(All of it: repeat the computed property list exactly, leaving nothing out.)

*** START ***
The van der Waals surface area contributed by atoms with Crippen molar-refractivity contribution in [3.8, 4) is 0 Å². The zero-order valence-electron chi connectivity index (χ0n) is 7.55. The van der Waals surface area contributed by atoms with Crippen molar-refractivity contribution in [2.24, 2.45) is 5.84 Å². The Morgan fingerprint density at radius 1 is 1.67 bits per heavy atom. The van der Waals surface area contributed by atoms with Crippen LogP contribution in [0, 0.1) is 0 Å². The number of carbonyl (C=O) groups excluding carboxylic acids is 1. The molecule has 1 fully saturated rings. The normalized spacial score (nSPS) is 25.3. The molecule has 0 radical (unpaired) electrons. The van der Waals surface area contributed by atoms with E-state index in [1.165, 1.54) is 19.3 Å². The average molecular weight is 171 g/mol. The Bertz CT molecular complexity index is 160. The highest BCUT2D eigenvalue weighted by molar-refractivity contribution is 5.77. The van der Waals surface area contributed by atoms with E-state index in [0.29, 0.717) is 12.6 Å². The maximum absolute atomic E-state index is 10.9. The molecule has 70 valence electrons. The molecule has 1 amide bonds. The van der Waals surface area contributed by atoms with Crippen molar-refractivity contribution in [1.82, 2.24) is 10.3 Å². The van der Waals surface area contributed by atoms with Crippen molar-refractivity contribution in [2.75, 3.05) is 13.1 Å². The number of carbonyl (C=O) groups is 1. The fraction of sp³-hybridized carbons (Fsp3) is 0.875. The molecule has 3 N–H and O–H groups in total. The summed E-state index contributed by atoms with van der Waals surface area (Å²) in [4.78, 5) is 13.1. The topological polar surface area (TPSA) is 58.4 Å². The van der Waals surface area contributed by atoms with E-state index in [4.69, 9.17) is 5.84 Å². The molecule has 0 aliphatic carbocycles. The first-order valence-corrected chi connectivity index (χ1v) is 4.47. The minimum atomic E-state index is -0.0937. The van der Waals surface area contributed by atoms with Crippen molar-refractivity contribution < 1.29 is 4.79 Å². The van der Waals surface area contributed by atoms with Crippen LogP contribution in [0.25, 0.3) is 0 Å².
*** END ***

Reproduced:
The van der Waals surface area contributed by atoms with Crippen molar-refractivity contribution in [3.8, 4) is 0 Å². The zero-order valence-electron chi connectivity index (χ0n) is 7.55. The van der Waals surface area contributed by atoms with Crippen molar-refractivity contribution in [2.24, 2.45) is 5.84 Å². The Morgan fingerprint density at radius 1 is 1.67 bits per heavy atom. The van der Waals surface area contributed by atoms with Crippen LogP contribution in [0, 0.1) is 0 Å². The number of carbonyl (C=O) groups excluding carboxylic acids is 1. The molecule has 1 fully saturated rings. The normalized spacial score (nSPS) is 25.3. The molecule has 0 radical (unpaired) electrons. The van der Waals surface area contributed by atoms with E-state index in [1.165, 1.54) is 19.3 Å². The average molecular weight is 171 g/mol. The Bertz CT molecular complexity index is 160. The highest BCUT2D eigenvalue weighted by molar-refractivity contribution is 5.77. The van der Waals surface area contributed by atoms with E-state index in [0.29, 0.717) is 12.6 Å². The maximum absolute atomic E-state index is 10.9. The molecule has 70 valence electrons. The molecule has 1 amide bonds. The van der Waals surface area contributed by atoms with Crippen molar-refractivity contribution in [1.82, 2.24) is 10.3 Å². The van der Waals surface area contributed by atoms with Crippen molar-refractivity contribution in [2.75, 3.05) is 13.1 Å². The number of carbonyl (C=O) groups is 1. The fraction of sp³-hybridized carbons (Fsp3) is 0.875. The molecule has 3 N–H and O–H groups in total. The summed E-state index contributed by atoms with van der Waals surface area (Å²) in [4.78, 5) is 13.1. The topological polar surface area (TPSA) is 58.4 Å². The van der Waals surface area contributed by atoms with E-state index in [4.69, 9.17) is 5.84 Å². The molecule has 0 aliphatic carbocycles. The first-order valence-corrected chi connectivity index (χ1v) is 4.47. The minimum atomic E-state index is -0.0937. The van der Waals surface area contributed by atoms with Crippen molar-refractivity contribution < 1.29 is 4.79 Å². The van der Waals surface area contributed by atoms with Crippen LogP contribution in [0.25, 0.3) is 0 Å².